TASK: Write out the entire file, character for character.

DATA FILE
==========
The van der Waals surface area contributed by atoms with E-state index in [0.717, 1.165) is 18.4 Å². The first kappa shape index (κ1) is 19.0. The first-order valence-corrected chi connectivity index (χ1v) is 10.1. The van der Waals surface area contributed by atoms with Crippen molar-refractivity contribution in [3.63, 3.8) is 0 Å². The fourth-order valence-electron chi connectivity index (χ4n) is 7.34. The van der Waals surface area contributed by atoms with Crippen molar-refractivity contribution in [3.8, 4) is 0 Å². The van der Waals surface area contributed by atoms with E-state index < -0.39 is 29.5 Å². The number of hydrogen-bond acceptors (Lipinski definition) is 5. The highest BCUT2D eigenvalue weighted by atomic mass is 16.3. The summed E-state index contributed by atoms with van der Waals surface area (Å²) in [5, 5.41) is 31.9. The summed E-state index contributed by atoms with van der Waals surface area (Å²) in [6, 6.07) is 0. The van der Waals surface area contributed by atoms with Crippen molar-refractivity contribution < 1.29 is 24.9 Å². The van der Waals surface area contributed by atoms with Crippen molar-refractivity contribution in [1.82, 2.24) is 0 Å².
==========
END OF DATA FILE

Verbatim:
The van der Waals surface area contributed by atoms with E-state index in [0.717, 1.165) is 18.4 Å². The first kappa shape index (κ1) is 19.0. The first-order valence-corrected chi connectivity index (χ1v) is 10.1. The van der Waals surface area contributed by atoms with Crippen molar-refractivity contribution in [3.63, 3.8) is 0 Å². The fourth-order valence-electron chi connectivity index (χ4n) is 7.34. The van der Waals surface area contributed by atoms with Crippen molar-refractivity contribution in [3.8, 4) is 0 Å². The van der Waals surface area contributed by atoms with E-state index < -0.39 is 29.5 Å². The number of hydrogen-bond acceptors (Lipinski definition) is 5. The highest BCUT2D eigenvalue weighted by atomic mass is 16.3. The summed E-state index contributed by atoms with van der Waals surface area (Å²) in [5, 5.41) is 31.9. The summed E-state index contributed by atoms with van der Waals surface area (Å²) in [6, 6.07) is 0. The van der Waals surface area contributed by atoms with Crippen molar-refractivity contribution < 1.29 is 24.9 Å². The van der Waals surface area contributed by atoms with Crippen molar-refractivity contribution in [1.82, 2.24) is 0 Å².